With construction now well underway on One Thousand Museum in Miami, one of Zaha Hadid's largest projects to be completed posthumously, Curbed has reported that the 62-story tower will be the subject of an upcoming Discovery/PBS documentary covering the creation of complex structures from around the world. Titled “Impossible Builds,” the program will highlight the building’s unique glass fiber reinforced concrete exoskeleton.
Miami: The Latest Architecture and News
The Complex Construction of Zaha Hadid's One Thousand Museum Tower to be Featured in New Documentary
With rapid advancements in technology and crystal clear imagery, drones have allowed us to experience our cities and landscapes from unimaginable vantage points and perspectives. In its series of videos, YouTube channel Mingomatic uses drones to capture the sights and scenes of predominantly American cities and various locations from above, offering glimpses of skylines, oceans, highways and terrains (and seals!). Check out the 10 videos below for some spectacular views, and find Mingomatic’s full selection, here.
Renderings have been revealed for Herzog and de Meuron’s new luxury loft residences in Miami, designed in collaboration with local developer Robert Wennett. In contrast to the firm’s acclaimed parking garage located nearby, which capitalized on Miami’s surrounding views, 1111 Lincoln Residences will be a far more inwardly-focused endeavor, with the 2,115-square-foot lofts opening onto a series of rooftop courtyards.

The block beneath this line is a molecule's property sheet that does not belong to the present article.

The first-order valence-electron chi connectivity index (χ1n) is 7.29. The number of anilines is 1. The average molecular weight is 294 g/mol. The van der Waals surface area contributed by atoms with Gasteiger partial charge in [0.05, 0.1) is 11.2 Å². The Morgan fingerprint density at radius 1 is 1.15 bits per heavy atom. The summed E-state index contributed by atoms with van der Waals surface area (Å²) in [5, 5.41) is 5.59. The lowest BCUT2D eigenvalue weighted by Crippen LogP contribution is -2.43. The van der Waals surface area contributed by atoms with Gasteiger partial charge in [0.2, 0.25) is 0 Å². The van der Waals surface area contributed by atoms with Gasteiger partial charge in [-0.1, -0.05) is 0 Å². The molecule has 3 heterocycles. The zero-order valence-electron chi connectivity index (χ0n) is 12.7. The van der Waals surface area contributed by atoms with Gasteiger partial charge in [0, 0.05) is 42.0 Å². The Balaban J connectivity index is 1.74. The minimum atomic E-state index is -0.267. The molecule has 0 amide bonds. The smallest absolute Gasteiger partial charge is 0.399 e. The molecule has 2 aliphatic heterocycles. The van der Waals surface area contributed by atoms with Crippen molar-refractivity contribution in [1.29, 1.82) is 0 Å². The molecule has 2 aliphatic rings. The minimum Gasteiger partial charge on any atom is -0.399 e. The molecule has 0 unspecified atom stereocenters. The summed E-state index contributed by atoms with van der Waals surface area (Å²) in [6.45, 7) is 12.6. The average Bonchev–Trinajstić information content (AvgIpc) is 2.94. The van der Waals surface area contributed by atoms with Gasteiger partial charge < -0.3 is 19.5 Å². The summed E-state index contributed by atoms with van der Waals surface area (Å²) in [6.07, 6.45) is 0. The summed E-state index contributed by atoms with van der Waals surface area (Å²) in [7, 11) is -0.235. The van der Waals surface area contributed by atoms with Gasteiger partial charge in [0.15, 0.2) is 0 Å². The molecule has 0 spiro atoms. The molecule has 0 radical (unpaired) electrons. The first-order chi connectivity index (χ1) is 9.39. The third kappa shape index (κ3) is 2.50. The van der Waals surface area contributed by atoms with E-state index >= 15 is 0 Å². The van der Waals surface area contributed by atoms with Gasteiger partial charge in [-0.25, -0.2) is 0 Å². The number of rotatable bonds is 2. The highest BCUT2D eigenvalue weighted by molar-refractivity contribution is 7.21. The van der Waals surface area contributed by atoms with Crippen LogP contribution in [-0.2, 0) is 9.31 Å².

Located near the city’s bustling intersection of Alton and Lincoln, the complex accommodates a multi-level parking garage, over 100,000 square feet of interior office space, dedicated event space on the seventh floor, as well as 11 selected retailers on the ground floor. Notable tenants include Alchemist, Jo Malone, Rosetta Bakery, and Chotto Matte, in addition to the various restaurants available to residents along Lincoln Road.
Renderings have been revealed of KPF’s One Bayfront Plaza, a 92-story mixed-use tower in downtown Miami that when completed will reach 1,049 feet tall, becoming one of 5 new buildings that will share the title of Miami's tallest tower.
The project is being developed by Florida East Coast Realty, and will bring 902 apartments, 200 hotels rooms, 532,000 square feet of office space and 104,000 square feet of retail to downtown Miami. Located at 100 South Biscayne Boulevard, the project will total 3.3 million square feet.
Designed by Rafael Viñoly Architects, 'One River Point' is set to be the latest addition to Miami’s ever-growing luxury real estate market. Comprised of two 65-story-tall towers, the project is a mixed-use residential development situated along the Miami River, in the city’s downtown core.